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Blog posts tagged as 'india'


I accompanied the Prime Minister’s trade mission to India last week, part of the business delegation visiting Bangalore and Delhi to meet with companies and government. Alongside the business delegation were sports, education, local government and technology.

What can I say? To see even a glimpse of India’s colossal and vibrant democracy was invigorating. And it was only a glimpse: the two days were tightly managed, and I saw mostly board rooms in the Ministry of Commerce and the futuristic landscape of the Infosys campus. My experience of India was a ribbon seen from a coach going between venues.

Watching the discussions between ministers and CEOs was like watching a slow ballet between planets. India will lift hundreds of millions out of poverty before the decade is done, and the infrastructure required needs engineering and financing (to mention just one topic of conversation). It’s always been a fascination of mine how individual action integrates into society-wide change, and it’s good to have a brief look at one mechanism and one corner of that puzzle.

I’ve returned with a new picture of India. The level of entrepreneurialism, the careful attacks on large problems, the energy… it can only be good for the culture of the UK have closer links with this. I don’t know how I or we can be involved, but I’ve made a few connections and will do my best.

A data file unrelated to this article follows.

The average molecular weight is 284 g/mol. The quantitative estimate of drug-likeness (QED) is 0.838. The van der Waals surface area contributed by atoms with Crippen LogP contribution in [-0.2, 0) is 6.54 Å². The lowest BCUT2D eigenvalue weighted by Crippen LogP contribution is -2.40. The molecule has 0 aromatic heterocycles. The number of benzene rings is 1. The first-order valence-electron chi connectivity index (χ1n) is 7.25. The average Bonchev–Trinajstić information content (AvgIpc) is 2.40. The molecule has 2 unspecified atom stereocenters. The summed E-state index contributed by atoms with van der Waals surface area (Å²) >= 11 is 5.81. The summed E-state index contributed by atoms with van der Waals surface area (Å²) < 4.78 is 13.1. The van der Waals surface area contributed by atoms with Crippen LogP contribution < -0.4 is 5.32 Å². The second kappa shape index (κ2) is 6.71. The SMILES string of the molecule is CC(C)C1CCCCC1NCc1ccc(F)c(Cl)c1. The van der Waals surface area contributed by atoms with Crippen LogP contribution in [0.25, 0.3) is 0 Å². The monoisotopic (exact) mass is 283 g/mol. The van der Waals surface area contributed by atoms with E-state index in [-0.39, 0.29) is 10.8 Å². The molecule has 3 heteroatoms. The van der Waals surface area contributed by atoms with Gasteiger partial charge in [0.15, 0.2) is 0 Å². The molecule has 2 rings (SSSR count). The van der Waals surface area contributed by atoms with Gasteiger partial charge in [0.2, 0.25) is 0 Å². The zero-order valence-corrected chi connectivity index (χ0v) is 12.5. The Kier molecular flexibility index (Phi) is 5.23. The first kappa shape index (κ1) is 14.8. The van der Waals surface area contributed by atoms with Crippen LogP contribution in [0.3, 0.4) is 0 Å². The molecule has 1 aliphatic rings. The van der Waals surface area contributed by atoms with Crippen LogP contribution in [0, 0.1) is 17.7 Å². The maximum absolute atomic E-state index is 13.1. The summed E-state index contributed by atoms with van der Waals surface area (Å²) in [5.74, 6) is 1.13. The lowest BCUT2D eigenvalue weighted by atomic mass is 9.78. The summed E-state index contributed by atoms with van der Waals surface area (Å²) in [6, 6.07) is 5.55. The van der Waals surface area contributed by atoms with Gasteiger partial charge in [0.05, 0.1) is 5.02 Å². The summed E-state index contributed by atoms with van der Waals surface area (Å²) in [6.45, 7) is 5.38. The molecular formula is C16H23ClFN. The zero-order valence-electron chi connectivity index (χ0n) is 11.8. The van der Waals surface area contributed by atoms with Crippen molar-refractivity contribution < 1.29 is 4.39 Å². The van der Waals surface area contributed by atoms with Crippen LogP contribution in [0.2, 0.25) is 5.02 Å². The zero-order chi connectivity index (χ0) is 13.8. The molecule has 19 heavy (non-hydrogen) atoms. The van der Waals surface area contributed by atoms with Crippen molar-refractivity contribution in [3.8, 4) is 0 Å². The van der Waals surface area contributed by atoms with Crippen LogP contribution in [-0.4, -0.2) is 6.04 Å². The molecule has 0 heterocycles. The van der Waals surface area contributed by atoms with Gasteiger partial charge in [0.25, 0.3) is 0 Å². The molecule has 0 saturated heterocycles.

Of course being so close to government was good. David Cameron took a number of ministers, and there are particular issues close to my heart: how the Internet start-ups and small businesses in London can somehow ignite into a stronger community, and contribute to the recovery. I asked for thoughts and advice, and I’ve come back with a few ideas about what could help there.

And the conversations with various CEOs etc: it’s not often you have this kind of access if you’re not in that orbit, and in as much as you can learn anything in snatched conversations between events and on coaches, I feel like I have a much better understanding of that world.

On a personal note, it was a joy to see India and meet people there. I’ve never visited although I’m half Indian myself (my mother is East African Indian, and moved from Nairobi to London in 1970). So for me there was a happy and proud confusion of personal and racial identity that permeated the entire trip.

I’m going to follow up on a few conversations this week. And also get a massage to try and fix my back, which hasn’t forgiven me for the amount of time I’ve put it in aeroplane seats recently.

More: read the Prime Minister’s Bangalore speech setting out the reasons for the visit. And here I am in the background in the Evening Standard, which is one for the scrapbook.

Japanese repair culture and distributed manufacture

I’ve just finished Cities by John Reader, on the history of cities, and it’s chock full of information and great stories.

Cities, John Reader

This story, on Japanese manufacture, is lengthy but so good I have to quote it in full: